Lincoln Reelected

Tuesday, November 8, 1864

1863 photograph of President Lincoln, taken by Alexander Gardner. Courtesy of Christie's.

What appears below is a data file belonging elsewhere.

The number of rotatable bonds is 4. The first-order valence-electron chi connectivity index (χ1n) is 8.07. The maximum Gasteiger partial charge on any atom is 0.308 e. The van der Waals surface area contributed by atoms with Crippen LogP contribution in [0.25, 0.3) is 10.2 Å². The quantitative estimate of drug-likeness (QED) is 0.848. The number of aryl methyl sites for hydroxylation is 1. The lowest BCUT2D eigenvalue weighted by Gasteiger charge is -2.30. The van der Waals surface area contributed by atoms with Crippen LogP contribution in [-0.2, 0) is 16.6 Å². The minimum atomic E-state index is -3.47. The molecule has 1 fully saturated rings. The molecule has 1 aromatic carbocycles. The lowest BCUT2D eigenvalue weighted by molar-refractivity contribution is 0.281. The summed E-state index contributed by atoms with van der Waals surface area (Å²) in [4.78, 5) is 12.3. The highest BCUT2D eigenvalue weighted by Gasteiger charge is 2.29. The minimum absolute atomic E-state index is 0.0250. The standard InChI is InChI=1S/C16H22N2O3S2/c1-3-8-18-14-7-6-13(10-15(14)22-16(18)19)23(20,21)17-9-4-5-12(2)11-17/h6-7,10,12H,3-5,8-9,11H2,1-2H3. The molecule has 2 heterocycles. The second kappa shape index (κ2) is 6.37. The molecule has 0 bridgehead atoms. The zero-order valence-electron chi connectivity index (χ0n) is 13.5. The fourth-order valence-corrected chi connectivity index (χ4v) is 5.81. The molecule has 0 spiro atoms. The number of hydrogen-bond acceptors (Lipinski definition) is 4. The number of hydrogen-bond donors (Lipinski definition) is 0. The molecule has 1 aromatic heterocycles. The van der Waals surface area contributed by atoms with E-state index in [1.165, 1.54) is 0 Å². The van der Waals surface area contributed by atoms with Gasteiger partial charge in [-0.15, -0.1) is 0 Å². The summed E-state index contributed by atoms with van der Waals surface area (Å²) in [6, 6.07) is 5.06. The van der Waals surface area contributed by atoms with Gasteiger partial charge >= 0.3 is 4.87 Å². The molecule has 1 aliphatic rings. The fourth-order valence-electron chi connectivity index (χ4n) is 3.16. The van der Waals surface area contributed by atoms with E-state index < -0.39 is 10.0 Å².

President Abraham Lincoln is reelected, although his victory in the election was anything but assured earlier in the year. The Union's strategic advantages have mounted with victories at Gettysburg, the Chattanooga Campaign, and the Overland Campaign, but years of Civil War continue to undermine Northern morale and support for continuing the war. Lincoln is opposed by his former general, George McClellan, who runs on the Democratic ticket. The "Copperhead" Democrats adopt a platform of negotiating peace with the Confederacy, even though McClellan himself still wants to continue the war. After the fall of Atlanta in September 1864, the withdrawal of John C. Frémont as a Radical Republican candidate, and with the Northern Democrats divided, Lincoln's reelection is finally secured. He runs on the National Union Party ticket (a temporarily rebranding of the Republican Party to unify Northern War Democrats with the Republicans), and he carries the popular vote by 55 percent to McClellan's 45 percent. Electoral votes from the Confederacy or from the captured Southern states of Louisiana and Tennessee do not apply in the election.

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